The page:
Connected to that spookiness, I read on the J-Wiki article on "Mangekyo" that according to a Japanese-language Excite article, the song has been listed as one of a number of kayo to have "ghost voices". Now, knowing how some of my old students got majorly freaked out over ghost images in photographs although to me, they were obviously double exposures, I could only imagine how the powers-that-be behind the production of the song would have been freaking out if such rumours about "Mangekyo" came out when it came to the business side of things. And supposedly, there was talk that there had been a strange low voice of a man on the recording, but apparently it turned out to be a male backup singer whose contribution was toned down on the master tape. I believe I heard it on the very top video and basically it just sounded like Masayuki Suzuki(鈴木雅之). Nothing scary about that.

To finish off, "Mangekyo" managed to peak at No. 10 and then become the 64th-ranked song for 1979.


14 comments:

  1. I'm wondering if my earlier post got through.

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    1. No, I'm afraid it didn't. I was expecting a comment from you, though. :)

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  2. The first clip is from a program called "The Star", which (so I gather) centres on a single performer who hosts and performs various songs. Hiromi presented a series of them in February 1983, and unfortunately she seems to have been suffering from a cold at the time, judging by her lip synching some of the songs and her husky voice in the others. She's still sexy as hell in them of course, and there's still the trademark belt in places, such as Sayonara no Banka (another of her late 70s songs). I've actually acquired a taste for her songs, and especially her performances from that period. There's an energy in her performances of songs like Slow na Ai Gaiwa and Joyuu, that captures the camera from the go, and doesn't relent until she's done.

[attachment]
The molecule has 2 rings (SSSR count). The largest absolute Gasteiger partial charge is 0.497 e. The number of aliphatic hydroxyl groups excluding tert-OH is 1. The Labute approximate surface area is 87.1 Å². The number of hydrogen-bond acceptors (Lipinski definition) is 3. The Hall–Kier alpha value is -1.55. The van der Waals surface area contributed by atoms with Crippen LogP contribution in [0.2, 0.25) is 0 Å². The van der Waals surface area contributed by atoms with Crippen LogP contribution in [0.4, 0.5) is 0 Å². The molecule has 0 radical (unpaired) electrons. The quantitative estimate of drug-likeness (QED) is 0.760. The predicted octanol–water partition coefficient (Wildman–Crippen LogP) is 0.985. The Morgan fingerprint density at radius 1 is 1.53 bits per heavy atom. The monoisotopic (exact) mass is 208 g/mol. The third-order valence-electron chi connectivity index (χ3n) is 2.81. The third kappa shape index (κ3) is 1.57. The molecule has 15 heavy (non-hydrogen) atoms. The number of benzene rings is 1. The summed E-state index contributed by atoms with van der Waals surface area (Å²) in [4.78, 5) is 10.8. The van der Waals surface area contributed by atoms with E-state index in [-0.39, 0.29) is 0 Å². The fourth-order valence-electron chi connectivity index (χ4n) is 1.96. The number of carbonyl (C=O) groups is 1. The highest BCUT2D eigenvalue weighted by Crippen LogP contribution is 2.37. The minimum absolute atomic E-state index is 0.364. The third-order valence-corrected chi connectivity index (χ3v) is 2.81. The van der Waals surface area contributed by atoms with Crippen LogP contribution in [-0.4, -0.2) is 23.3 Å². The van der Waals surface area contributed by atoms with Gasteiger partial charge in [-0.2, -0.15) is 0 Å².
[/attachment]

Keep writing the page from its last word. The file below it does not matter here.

She seems to regard Mangekyo as one of her representative songs, along with Romance, Shishuuki and Lullaby (and possibly Namida), judging from how often she performs it in her concerts. There are some clips of a dual concert with Junko Yagami from around 1995, where she performs that selection, and what looks like a repeat around 2013 with the same songs. I find the gospel-ish coda unusual for a Japanese song, and something I'd expect from a specifically American-influenced or American-produced record like Momoe Yamaguchi's LA Blue. However, Mangekyo was recorded some years before I Won't Break Your Heart.

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    1. Hi there, and thanks for your comments again.

      "The Star" seems to be the ancestor for a current NHK program called "SONGS". As for her cold, I remember that she was suffering from such an ailment when she was recording part of her album, "Hatachi Mae"...I think the remastered version has both the first version of one song when she had that cold and then the polished version...to be honest, I couldn't really tell any particular difference; she sounded fine in both versions.